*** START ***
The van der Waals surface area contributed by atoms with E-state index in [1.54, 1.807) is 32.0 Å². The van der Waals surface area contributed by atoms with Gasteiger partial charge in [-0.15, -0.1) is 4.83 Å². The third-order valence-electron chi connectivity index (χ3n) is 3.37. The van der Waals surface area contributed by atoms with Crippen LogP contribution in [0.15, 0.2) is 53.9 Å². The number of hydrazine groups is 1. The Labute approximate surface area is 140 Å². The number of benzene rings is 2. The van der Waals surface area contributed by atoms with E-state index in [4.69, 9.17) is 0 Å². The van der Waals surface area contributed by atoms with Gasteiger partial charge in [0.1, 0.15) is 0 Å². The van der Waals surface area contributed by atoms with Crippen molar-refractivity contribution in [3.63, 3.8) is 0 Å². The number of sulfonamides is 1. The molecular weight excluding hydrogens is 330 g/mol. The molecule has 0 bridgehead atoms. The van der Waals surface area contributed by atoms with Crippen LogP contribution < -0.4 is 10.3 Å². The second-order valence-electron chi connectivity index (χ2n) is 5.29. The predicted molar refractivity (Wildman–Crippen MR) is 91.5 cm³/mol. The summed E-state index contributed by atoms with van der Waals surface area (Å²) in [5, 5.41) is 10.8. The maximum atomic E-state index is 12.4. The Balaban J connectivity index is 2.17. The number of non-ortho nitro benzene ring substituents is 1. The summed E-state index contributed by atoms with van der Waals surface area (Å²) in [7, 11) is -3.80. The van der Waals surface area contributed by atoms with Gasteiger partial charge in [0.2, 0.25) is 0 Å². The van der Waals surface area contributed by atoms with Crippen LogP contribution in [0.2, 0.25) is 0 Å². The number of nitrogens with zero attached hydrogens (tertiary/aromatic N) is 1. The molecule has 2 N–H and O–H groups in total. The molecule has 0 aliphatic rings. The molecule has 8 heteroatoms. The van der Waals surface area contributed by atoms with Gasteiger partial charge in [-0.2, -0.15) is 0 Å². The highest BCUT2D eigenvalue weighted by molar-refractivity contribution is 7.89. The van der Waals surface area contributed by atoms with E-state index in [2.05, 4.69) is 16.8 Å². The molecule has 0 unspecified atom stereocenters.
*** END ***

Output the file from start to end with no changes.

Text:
The van der Waals surface area contributed by atoms with E-state index in [1.54, 1.807) is 32.0 Å². The van der Waals surface area contributed by atoms with Gasteiger partial charge in [-0.15, -0.1) is 4.83 Å². The third-order valence-electron chi connectivity index (χ3n) is 3.37. The van der Waals surface area contributed by atoms with Crippen LogP contribution in [0.15, 0.2) is 53.9 Å². The number of hydrazine groups is 1. The Labute approximate surface area is 140 Å². The number of benzene rings is 2. The van der Waals surface area contributed by atoms with E-state index in [4.69, 9.17) is 0 Å². The van der Waals surface area contributed by atoms with Gasteiger partial charge in [0.1, 0.15) is 0 Å². The van der Waals surface area contributed by atoms with Crippen molar-refractivity contribution in [3.63, 3.8) is 0 Å². The number of sulfonamides is 1. The molecular weight excluding hydrogens is 330 g/mol. The molecule has 0 bridgehead atoms. The van der Waals surface area contributed by atoms with Crippen LogP contribution < -0.4 is 10.3 Å². The second-order valence-electron chi connectivity index (χ2n) is 5.29. The predicted molar refractivity (Wildman–Crippen MR) is 91.5 cm³/mol. The summed E-state index contributed by atoms with van der Waals surface area (Å²) in [5, 5.41) is 10.8. The maximum atomic E-state index is 12.4. The Balaban J connectivity index is 2.17. The number of non-ortho nitro benzene ring substituents is 1. The summed E-state index contributed by atoms with van der Waals surface area (Å²) in [7, 11) is -3.80. The van der Waals surface area contributed by atoms with Gasteiger partial charge in [0.2, 0.25) is 0 Å². The van der Waals surface area contributed by atoms with Crippen LogP contribution in [0.2, 0.25) is 0 Å². The number of nitrogens with zero attached hydrogens (tertiary/aromatic N) is 1. The molecule has 2 N–H and O–H groups in total. The molecule has 0 aliphatic rings. The molecule has 8 heteroatoms. The van der Waals surface area contributed by atoms with Gasteiger partial charge in [-0.2, -0.15) is 0 Å². The highest BCUT2D eigenvalue weighted by molar-refractivity contribution is 7.89. The van der Waals surface area contributed by atoms with E-state index in [2.05, 4.69) is 16.8 Å². The molecule has 0 unspecified atom stereocenters.